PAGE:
Maheshwar hydel project: NGT order setback for financial restructuring
Efforts to carry out financial restructuring of the much-delayed 400 MW Shree Maheshwar hydel project on the Narmada river received a major setback after the recent National Green Tribunal (NGT) order.Updated: Nov 05, 2015 19:30 IST
Efforts to carry out financial restructuring of the much-delayed 400 MW Shree Maheshwar hydel project on the Narmada river received a major setback after the recent National Green Tribunal (NGT) order.
The NGT has directed the government that the gates of the Maheshwar dam cannot be closed and the dam cannot be filled until rehabilitation and resettlement of the people affected by the project is completed.
A consortium of lenders led by Power Finance Corporation (PFC), Hudco and several state-owned banks has infused more than Rs 2,000 crore in the project. “The lenders had met recently where PFC had hardened its stance. The recent NGT ruling is more bad news,” said a state government official, requesting anonymity.
HT accessed the minutes of the meeting of lenders held recently that revealed that both sides have failed to reach common ground. The minutes state that “no firm and binding proposal is made available for the entire funding requirement of Rs 1,700 crore. (There is) no clarity on payment of outstanding interest over dues. Proposal (by promoters) doesn’t indicate how the desired tariff of Rs 5.32 will be achieved to enable lenders to decide on the proposal, including the extent and implication of restructuring if any.”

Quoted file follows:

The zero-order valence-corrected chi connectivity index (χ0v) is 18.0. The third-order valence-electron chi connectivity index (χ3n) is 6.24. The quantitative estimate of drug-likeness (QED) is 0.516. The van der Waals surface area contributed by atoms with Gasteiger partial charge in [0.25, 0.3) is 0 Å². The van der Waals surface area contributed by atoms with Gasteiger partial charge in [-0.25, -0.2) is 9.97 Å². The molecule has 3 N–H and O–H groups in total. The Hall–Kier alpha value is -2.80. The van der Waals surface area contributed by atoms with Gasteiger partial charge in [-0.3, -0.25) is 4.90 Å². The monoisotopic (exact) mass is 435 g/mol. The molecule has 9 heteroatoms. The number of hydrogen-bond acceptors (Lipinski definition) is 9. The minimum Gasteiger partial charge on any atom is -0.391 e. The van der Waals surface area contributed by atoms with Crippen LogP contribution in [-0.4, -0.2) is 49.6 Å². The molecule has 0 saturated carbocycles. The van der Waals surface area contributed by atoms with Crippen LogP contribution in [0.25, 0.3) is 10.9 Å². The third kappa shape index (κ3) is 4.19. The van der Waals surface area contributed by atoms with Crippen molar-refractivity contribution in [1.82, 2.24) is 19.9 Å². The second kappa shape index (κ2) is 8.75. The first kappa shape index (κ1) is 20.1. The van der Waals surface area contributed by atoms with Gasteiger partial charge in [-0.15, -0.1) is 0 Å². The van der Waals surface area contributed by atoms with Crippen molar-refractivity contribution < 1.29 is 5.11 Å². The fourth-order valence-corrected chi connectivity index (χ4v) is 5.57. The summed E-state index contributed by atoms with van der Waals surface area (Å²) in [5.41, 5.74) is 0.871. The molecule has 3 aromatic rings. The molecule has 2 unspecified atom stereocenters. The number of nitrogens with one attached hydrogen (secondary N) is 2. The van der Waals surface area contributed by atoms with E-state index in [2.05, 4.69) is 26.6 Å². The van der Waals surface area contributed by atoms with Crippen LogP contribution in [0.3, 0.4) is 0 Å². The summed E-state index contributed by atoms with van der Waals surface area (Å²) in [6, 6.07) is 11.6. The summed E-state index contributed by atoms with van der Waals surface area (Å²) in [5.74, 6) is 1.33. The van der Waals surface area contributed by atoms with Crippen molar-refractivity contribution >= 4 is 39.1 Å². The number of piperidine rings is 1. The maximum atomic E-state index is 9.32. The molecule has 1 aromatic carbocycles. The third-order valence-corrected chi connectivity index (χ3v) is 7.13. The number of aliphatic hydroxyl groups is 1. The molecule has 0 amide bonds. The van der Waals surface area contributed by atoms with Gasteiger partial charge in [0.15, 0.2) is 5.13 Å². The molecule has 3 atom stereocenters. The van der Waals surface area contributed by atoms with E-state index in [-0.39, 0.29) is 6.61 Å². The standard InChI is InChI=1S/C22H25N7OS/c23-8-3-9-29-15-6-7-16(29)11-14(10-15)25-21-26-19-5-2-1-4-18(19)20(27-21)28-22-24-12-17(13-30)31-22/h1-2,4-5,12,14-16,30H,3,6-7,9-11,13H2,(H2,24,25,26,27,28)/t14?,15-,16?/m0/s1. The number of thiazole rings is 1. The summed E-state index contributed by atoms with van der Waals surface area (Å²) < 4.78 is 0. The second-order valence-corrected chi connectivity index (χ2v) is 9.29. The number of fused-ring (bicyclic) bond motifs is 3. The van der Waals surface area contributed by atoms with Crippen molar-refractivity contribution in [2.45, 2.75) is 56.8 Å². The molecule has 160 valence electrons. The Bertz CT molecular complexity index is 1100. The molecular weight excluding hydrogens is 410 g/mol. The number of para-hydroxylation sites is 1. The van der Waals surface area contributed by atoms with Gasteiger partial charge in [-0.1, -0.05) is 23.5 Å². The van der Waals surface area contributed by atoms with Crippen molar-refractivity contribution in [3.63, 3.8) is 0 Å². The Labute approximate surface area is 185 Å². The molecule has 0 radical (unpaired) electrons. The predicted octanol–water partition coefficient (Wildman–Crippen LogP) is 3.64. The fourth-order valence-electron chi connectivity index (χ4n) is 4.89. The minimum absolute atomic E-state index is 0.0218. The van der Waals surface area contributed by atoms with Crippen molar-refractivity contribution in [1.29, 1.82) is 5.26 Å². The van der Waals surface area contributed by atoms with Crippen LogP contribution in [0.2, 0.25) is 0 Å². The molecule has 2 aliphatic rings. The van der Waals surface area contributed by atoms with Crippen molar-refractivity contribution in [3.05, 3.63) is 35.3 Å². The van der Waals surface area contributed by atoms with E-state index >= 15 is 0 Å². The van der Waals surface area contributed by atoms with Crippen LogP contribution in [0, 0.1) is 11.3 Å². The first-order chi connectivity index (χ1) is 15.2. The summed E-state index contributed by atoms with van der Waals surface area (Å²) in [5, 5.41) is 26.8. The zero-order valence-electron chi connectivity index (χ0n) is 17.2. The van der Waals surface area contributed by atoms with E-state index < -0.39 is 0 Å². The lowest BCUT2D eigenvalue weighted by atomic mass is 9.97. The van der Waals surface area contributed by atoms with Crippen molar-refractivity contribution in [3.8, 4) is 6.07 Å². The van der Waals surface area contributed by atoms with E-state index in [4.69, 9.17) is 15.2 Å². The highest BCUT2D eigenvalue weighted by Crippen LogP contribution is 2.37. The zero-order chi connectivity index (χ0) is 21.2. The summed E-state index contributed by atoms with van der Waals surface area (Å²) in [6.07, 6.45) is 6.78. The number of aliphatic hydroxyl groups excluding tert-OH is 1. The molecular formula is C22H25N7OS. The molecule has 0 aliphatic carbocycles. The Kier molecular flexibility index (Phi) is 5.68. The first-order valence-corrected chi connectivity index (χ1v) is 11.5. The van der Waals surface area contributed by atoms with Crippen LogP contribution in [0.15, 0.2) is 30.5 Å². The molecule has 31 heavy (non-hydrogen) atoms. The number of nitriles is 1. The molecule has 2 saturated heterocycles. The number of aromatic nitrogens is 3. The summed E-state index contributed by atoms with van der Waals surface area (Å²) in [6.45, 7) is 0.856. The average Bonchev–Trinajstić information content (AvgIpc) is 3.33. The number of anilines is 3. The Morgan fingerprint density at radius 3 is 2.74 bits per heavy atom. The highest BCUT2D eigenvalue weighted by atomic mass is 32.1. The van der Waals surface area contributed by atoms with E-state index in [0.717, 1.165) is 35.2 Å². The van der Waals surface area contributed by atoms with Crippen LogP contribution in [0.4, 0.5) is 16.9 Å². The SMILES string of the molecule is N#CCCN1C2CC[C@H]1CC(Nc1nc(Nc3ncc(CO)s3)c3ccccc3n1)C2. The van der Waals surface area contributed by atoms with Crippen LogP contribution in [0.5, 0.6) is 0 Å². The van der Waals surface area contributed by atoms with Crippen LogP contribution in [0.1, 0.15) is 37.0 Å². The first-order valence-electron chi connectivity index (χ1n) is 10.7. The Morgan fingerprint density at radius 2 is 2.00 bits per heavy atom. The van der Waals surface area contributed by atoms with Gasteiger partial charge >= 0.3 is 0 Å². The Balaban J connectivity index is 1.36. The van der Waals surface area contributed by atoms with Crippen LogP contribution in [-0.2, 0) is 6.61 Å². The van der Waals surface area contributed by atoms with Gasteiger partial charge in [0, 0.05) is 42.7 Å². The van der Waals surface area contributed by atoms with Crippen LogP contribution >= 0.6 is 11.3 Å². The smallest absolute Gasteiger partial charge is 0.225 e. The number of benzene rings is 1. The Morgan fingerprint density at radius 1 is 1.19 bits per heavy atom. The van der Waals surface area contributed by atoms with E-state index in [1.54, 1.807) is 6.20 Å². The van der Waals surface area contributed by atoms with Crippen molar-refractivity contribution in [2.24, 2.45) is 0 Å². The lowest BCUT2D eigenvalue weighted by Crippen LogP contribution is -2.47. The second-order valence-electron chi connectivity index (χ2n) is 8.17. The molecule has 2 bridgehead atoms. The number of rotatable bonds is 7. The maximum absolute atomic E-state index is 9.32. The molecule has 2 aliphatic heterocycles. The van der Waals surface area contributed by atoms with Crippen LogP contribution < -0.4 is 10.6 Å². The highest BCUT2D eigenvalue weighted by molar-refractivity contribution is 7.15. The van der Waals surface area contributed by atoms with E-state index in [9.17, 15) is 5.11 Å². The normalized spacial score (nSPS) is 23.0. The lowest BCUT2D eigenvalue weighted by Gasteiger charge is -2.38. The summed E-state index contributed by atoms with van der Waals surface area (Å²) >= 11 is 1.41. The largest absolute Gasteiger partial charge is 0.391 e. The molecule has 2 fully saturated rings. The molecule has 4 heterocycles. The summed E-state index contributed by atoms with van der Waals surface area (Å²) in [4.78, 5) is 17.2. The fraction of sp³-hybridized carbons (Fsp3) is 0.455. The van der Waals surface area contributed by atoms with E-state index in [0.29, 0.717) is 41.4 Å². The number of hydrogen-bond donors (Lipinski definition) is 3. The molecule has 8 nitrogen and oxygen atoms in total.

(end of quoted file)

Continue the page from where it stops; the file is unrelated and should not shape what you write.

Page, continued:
Even as the PFC has indicated that the project should be taken over by a public sector unit, no company is ready to take on the project. “The main problem is relief and rehabilitation work. The project would require at least Rs 2,000 crore capital infusion, half of which would go to rehabilitation,” a National Hydroelectric Power Corporation (NHPC) official said on condition of anonymity.
According to the Central Electricity Authority, the project has been delayed by 14 years due to cash flow issues and the inability to pay project-affected people for rehabilitation. The project, originally estimated to cost Rs 1,569 crore, has now been estimated at Rs 4,700 crore - a 200% cost overrun. However, company officials say the actual project cost has touched Rs 6,000 crore.